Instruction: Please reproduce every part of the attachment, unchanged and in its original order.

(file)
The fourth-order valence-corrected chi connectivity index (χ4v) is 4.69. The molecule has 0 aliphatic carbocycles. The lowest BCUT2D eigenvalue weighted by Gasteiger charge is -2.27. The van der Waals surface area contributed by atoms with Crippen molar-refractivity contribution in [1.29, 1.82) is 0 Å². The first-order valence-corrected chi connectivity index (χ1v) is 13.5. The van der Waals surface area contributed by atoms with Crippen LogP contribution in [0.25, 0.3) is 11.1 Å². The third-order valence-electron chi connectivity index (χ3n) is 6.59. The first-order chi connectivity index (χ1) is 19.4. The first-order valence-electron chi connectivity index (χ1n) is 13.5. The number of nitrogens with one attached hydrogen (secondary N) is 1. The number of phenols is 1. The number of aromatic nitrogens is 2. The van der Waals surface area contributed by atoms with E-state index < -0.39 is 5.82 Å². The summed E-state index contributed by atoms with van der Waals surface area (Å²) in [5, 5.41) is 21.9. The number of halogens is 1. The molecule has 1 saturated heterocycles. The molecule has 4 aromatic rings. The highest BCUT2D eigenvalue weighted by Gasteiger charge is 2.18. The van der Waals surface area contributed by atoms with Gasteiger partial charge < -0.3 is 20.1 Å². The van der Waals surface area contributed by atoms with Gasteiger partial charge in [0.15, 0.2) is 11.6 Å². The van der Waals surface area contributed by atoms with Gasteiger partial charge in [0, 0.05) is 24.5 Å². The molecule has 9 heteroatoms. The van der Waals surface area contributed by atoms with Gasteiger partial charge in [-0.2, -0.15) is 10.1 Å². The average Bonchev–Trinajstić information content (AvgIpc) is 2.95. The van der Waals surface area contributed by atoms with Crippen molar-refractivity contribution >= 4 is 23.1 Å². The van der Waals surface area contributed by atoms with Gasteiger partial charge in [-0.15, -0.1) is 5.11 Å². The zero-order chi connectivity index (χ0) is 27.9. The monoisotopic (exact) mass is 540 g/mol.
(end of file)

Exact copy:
The fourth-order valence-corrected chi connectivity index (χ4v) is 4.69. The molecule has 0 aliphatic carbocycles. The lowest BCUT2D eigenvalue weighted by Gasteiger charge is -2.27. The van der Waals surface area contributed by atoms with Crippen molar-refractivity contribution in [1.29, 1.82) is 0 Å². The first-order valence-corrected chi connectivity index (χ1v) is 13.5. The van der Waals surface area contributed by atoms with Crippen LogP contribution in [0.25, 0.3) is 11.1 Å². The third-order valence-electron chi connectivity index (χ3n) is 6.59. The first-order chi connectivity index (χ1) is 19.4. The first-order valence-electron chi connectivity index (χ1n) is 13.5. The number of nitrogens with one attached hydrogen (secondary N) is 1. The number of phenols is 1. The number of aromatic nitrogens is 2. The van der Waals surface area contributed by atoms with E-state index < -0.39 is 5.82 Å². The summed E-state index contributed by atoms with van der Waals surface area (Å²) in [5, 5.41) is 21.9. The number of halogens is 1. The molecule has 1 saturated heterocycles. The molecule has 4 aromatic rings. The highest BCUT2D eigenvalue weighted by Gasteiger charge is 2.18. The van der Waals surface area contributed by atoms with Gasteiger partial charge < -0.3 is 20.1 Å². The van der Waals surface area contributed by atoms with Gasteiger partial charge in [0.15, 0.2) is 11.6 Å². The van der Waals surface area contributed by atoms with Gasteiger partial charge in [0, 0.05) is 24.5 Å². The molecule has 9 heteroatoms. The van der Waals surface area contributed by atoms with Gasteiger partial charge in [-0.2, -0.15) is 10.1 Å². The average Bonchev–Trinajstić information content (AvgIpc) is 2.95. The van der Waals surface area contributed by atoms with Crippen molar-refractivity contribution >= 4 is 23.1 Å². The van der Waals surface area contributed by atoms with Gasteiger partial charge in [-0.15, -0.1) is 5.11 Å². The zero-order chi connectivity index (χ0) is 27.9. The monoisotopic (exact) mass is 540 g/mol.